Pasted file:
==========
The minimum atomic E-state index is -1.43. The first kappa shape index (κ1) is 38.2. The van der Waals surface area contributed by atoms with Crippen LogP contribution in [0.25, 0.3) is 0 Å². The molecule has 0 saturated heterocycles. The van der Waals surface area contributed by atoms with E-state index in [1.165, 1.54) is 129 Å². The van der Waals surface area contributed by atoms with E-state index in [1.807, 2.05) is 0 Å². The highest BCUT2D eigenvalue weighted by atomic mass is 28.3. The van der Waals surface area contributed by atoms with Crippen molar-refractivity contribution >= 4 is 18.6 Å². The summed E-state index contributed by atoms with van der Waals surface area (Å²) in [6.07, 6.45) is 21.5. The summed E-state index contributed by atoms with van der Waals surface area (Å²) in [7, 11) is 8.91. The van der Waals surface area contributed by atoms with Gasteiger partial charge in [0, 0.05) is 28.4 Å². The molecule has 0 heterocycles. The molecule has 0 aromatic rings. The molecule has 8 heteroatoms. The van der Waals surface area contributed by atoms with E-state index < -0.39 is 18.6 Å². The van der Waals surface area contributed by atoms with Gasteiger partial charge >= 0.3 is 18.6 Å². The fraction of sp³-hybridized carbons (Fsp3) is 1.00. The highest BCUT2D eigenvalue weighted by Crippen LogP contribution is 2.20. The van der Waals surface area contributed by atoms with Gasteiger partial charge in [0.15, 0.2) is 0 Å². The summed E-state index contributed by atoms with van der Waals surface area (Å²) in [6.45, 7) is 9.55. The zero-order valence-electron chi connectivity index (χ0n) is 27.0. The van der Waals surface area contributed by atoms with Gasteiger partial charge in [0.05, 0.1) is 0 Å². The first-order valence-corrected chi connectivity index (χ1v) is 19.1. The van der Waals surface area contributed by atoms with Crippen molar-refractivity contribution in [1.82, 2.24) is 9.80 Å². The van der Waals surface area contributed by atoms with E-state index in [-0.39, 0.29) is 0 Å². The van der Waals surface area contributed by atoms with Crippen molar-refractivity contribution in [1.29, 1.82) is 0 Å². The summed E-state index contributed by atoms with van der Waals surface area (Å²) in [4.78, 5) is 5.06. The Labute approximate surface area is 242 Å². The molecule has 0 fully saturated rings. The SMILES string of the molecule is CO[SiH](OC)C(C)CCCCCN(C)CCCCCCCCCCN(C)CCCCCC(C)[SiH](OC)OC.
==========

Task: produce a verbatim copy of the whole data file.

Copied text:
The minimum atomic E-state index is -1.43. The first kappa shape index (κ1) is 38.2. The van der Waals surface area contributed by atoms with Crippen LogP contribution in [0.25, 0.3) is 0 Å². The molecule has 0 saturated heterocycles. The van der Waals surface area contributed by atoms with E-state index in [1.165, 1.54) is 129 Å². The van der Waals surface area contributed by atoms with E-state index in [1.807, 2.05) is 0 Å². The highest BCUT2D eigenvalue weighted by atomic mass is 28.3. The van der Waals surface area contributed by atoms with Crippen molar-refractivity contribution >= 4 is 18.6 Å². The summed E-state index contributed by atoms with van der Waals surface area (Å²) in [6.07, 6.45) is 21.5. The summed E-state index contributed by atoms with van der Waals surface area (Å²) in [7, 11) is 8.91. The van der Waals surface area contributed by atoms with Gasteiger partial charge in [0, 0.05) is 28.4 Å². The molecule has 0 heterocycles. The molecule has 0 aromatic rings. The molecule has 8 heteroatoms. The van der Waals surface area contributed by atoms with E-state index < -0.39 is 18.6 Å². The van der Waals surface area contributed by atoms with Gasteiger partial charge >= 0.3 is 18.6 Å². The fraction of sp³-hybridized carbons (Fsp3) is 1.00. The highest BCUT2D eigenvalue weighted by Crippen LogP contribution is 2.20. The van der Waals surface area contributed by atoms with Gasteiger partial charge in [0.15, 0.2) is 0 Å². The summed E-state index contributed by atoms with van der Waals surface area (Å²) in [6.45, 7) is 9.55. The zero-order valence-electron chi connectivity index (χ0n) is 27.0. The van der Waals surface area contributed by atoms with Gasteiger partial charge in [0.05, 0.1) is 0 Å². The first-order valence-corrected chi connectivity index (χ1v) is 19.1. The van der Waals surface area contributed by atoms with Crippen molar-refractivity contribution in [1.82, 2.24) is 9.80 Å². The van der Waals surface area contributed by atoms with E-state index in [-0.39, 0.29) is 0 Å². The van der Waals surface area contributed by atoms with Crippen molar-refractivity contribution in [1.29, 1.82) is 0 Å². The summed E-state index contributed by atoms with van der Waals surface area (Å²) in [4.78, 5) is 5.06. The Labute approximate surface area is 242 Å². The molecule has 0 fully saturated rings. The SMILES string of the molecule is CO[SiH](OC)C(C)CCCCCN(C)CCCCCCCCCCN(C)CCCCCC(C)[SiH](OC)OC.